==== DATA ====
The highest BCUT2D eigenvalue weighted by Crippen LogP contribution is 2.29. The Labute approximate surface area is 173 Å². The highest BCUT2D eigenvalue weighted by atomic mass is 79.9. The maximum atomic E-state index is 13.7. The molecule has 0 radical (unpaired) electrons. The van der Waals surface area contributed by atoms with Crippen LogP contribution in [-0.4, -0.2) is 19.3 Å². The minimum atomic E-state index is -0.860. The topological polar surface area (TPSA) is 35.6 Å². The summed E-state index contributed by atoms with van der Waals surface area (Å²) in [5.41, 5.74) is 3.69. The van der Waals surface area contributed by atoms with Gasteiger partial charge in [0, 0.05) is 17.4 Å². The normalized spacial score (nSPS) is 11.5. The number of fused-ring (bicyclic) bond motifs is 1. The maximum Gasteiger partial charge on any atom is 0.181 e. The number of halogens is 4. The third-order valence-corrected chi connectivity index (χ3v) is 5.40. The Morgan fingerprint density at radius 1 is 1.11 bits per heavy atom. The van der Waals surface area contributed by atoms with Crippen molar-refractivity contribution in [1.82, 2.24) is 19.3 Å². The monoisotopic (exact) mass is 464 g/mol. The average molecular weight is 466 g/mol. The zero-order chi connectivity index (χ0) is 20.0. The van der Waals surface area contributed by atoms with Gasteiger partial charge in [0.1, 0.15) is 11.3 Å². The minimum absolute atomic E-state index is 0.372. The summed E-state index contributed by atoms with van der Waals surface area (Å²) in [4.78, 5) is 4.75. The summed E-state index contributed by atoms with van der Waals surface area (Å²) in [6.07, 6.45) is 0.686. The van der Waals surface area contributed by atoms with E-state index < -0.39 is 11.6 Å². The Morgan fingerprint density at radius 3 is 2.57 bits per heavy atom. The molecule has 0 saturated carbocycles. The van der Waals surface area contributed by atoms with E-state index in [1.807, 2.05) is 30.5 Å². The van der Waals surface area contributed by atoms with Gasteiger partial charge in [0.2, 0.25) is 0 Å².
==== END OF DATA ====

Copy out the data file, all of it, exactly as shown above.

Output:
The highest BCUT2D eigenvalue weighted by Crippen LogP contribution is 2.29. The Labute approximate surface area is 173 Å². The highest BCUT2D eigenvalue weighted by atomic mass is 79.9. The maximum atomic E-state index is 13.7. The molecule has 0 radical (unpaired) electrons. The van der Waals surface area contributed by atoms with Crippen LogP contribution in [-0.4, -0.2) is 19.3 Å². The minimum atomic E-state index is -0.860. The topological polar surface area (TPSA) is 35.6 Å². The summed E-state index contributed by atoms with van der Waals surface area (Å²) in [5.41, 5.74) is 3.69. The van der Waals surface area contributed by atoms with Gasteiger partial charge in [0, 0.05) is 17.4 Å². The normalized spacial score (nSPS) is 11.5. The number of fused-ring (bicyclic) bond motifs is 1. The maximum Gasteiger partial charge on any atom is 0.181 e. The number of halogens is 4. The third-order valence-corrected chi connectivity index (χ3v) is 5.40. The Morgan fingerprint density at radius 1 is 1.11 bits per heavy atom. The van der Waals surface area contributed by atoms with Crippen molar-refractivity contribution in [1.82, 2.24) is 19.3 Å². The monoisotopic (exact) mass is 464 g/mol. The average molecular weight is 466 g/mol. The zero-order chi connectivity index (χ0) is 20.0. The van der Waals surface area contributed by atoms with Gasteiger partial charge in [0.1, 0.15) is 11.3 Å². The minimum absolute atomic E-state index is 0.372. The summed E-state index contributed by atoms with van der Waals surface area (Å²) in [4.78, 5) is 4.75. The summed E-state index contributed by atoms with van der Waals surface area (Å²) in [6.07, 6.45) is 0.686. The van der Waals surface area contributed by atoms with E-state index < -0.39 is 11.6 Å². The Morgan fingerprint density at radius 3 is 2.57 bits per heavy atom. The molecule has 0 saturated carbocycles. The van der Waals surface area contributed by atoms with E-state index in [1.807, 2.05) is 30.5 Å². The van der Waals surface area contributed by atoms with Gasteiger partial charge in [0.2, 0.25) is 0 Å².